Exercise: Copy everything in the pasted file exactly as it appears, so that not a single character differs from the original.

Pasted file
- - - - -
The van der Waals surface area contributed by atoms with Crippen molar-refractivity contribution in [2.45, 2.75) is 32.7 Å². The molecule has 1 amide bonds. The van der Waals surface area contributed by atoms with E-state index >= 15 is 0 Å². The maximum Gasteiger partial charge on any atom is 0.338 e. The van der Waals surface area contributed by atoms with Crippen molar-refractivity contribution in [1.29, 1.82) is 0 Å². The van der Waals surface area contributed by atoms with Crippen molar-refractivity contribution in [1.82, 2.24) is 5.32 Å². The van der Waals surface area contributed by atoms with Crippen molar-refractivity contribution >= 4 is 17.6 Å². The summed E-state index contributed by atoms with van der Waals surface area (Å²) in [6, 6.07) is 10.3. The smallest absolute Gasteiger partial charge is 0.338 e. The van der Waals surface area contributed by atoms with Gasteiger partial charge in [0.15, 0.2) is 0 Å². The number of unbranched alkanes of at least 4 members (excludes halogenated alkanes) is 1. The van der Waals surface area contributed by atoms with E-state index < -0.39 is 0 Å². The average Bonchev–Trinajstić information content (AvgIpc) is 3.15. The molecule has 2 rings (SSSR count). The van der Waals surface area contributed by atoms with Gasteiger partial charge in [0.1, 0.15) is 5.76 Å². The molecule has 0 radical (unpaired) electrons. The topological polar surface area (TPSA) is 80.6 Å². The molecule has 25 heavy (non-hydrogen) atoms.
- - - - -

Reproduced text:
The van der Waals surface area contributed by atoms with Crippen molar-refractivity contribution in [2.45, 2.75) is 32.7 Å². The molecule has 1 amide bonds. The van der Waals surface area contributed by atoms with E-state index >= 15 is 0 Å². The maximum Gasteiger partial charge on any atom is 0.338 e. The van der Waals surface area contributed by atoms with Crippen molar-refractivity contribution in [1.29, 1.82) is 0 Å². The van der Waals surface area contributed by atoms with Crippen molar-refractivity contribution in [1.82, 2.24) is 5.32 Å². The van der Waals surface area contributed by atoms with Crippen molar-refractivity contribution >= 4 is 17.6 Å². The summed E-state index contributed by atoms with van der Waals surface area (Å²) in [6, 6.07) is 10.3. The smallest absolute Gasteiger partial charge is 0.338 e. The van der Waals surface area contributed by atoms with Gasteiger partial charge in [0.15, 0.2) is 0 Å². The number of unbranched alkanes of at least 4 members (excludes halogenated alkanes) is 1. The van der Waals surface area contributed by atoms with E-state index < -0.39 is 0 Å². The average Bonchev–Trinajstić information content (AvgIpc) is 3.15. The molecule has 2 rings (SSSR count). The van der Waals surface area contributed by atoms with Gasteiger partial charge in [0.1, 0.15) is 5.76 Å². The molecule has 0 radical (unpaired) electrons. The topological polar surface area (TPSA) is 80.6 Å². The molecule has 25 heavy (non-hydrogen) atoms.